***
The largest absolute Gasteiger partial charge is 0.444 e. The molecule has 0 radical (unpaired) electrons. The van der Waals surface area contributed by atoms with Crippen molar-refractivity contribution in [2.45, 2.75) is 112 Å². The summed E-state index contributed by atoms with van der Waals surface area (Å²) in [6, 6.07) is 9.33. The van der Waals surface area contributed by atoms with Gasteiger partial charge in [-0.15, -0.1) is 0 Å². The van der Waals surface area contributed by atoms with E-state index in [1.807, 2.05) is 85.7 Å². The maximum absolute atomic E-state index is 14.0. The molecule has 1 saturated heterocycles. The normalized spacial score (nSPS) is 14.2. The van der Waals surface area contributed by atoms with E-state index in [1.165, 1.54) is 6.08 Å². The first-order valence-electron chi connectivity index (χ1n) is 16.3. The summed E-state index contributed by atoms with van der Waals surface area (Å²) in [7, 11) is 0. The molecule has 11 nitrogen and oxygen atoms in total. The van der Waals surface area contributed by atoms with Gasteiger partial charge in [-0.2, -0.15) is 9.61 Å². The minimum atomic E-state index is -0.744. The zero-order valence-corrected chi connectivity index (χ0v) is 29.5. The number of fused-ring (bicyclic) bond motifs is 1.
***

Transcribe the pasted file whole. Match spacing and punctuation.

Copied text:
The largest absolute Gasteiger partial charge is 0.444 e. The molecule has 0 radical (unpaired) electrons. The van der Waals surface area contributed by atoms with Crippen molar-refractivity contribution in [2.45, 2.75) is 112 Å². The summed E-state index contributed by atoms with van der Waals surface area (Å²) in [6, 6.07) is 9.33. The van der Waals surface area contributed by atoms with Gasteiger partial charge in [-0.15, -0.1) is 0 Å². The van der Waals surface area contributed by atoms with E-state index in [1.807, 2.05) is 85.7 Å². The maximum absolute atomic E-state index is 14.0. The molecule has 1 saturated heterocycles. The normalized spacial score (nSPS) is 14.2. The van der Waals surface area contributed by atoms with E-state index in [1.165, 1.54) is 6.08 Å². The first-order valence-electron chi connectivity index (χ1n) is 16.3. The summed E-state index contributed by atoms with van der Waals surface area (Å²) in [7, 11) is 0. The molecule has 11 nitrogen and oxygen atoms in total. The van der Waals surface area contributed by atoms with Gasteiger partial charge in [-0.2, -0.15) is 9.61 Å². The minimum atomic E-state index is -0.744. The zero-order valence-corrected chi connectivity index (χ0v) is 29.5. The number of fused-ring (bicyclic) bond motifs is 1.